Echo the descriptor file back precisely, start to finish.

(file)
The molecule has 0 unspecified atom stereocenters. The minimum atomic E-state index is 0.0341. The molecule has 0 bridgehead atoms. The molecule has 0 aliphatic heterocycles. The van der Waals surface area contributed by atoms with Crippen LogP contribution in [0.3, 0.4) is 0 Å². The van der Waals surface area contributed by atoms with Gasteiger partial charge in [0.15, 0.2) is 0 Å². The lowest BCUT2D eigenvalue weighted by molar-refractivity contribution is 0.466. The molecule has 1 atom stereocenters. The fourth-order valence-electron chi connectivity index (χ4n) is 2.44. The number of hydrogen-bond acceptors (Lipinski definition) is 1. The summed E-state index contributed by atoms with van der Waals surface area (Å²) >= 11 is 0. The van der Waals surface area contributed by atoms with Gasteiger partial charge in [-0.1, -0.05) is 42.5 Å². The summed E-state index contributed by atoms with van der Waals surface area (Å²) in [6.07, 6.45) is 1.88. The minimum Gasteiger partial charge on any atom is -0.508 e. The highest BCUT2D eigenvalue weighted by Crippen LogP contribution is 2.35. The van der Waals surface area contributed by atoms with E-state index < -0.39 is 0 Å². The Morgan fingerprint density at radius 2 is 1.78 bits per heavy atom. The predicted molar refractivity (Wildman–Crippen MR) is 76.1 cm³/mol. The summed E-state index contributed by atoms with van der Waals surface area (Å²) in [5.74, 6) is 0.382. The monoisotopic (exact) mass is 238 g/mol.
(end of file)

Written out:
The molecule has 0 unspecified atom stereocenters. The minimum atomic E-state index is 0.0341. The molecule has 0 bridgehead atoms. The molecule has 0 aliphatic heterocycles. The van der Waals surface area contributed by atoms with Crippen LogP contribution in [0.3, 0.4) is 0 Å². The van der Waals surface area contributed by atoms with Gasteiger partial charge in [0.15, 0.2) is 0 Å². The lowest BCUT2D eigenvalue weighted by molar-refractivity contribution is 0.466. The molecule has 1 atom stereocenters. The fourth-order valence-electron chi connectivity index (χ4n) is 2.44. The number of hydrogen-bond acceptors (Lipinski definition) is 1. The summed E-state index contributed by atoms with van der Waals surface area (Å²) >= 11 is 0. The van der Waals surface area contributed by atoms with Gasteiger partial charge in [-0.1, -0.05) is 42.5 Å². The summed E-state index contributed by atoms with van der Waals surface area (Å²) in [6.07, 6.45) is 1.88. The minimum Gasteiger partial charge on any atom is -0.508 e. The highest BCUT2D eigenvalue weighted by Crippen LogP contribution is 2.35. The van der Waals surface area contributed by atoms with E-state index < -0.39 is 0 Å². The Morgan fingerprint density at radius 2 is 1.78 bits per heavy atom. The predicted molar refractivity (Wildman–Crippen MR) is 76.1 cm³/mol. The summed E-state index contributed by atoms with van der Waals surface area (Å²) in [5.74, 6) is 0.382. The monoisotopic (exact) mass is 238 g/mol.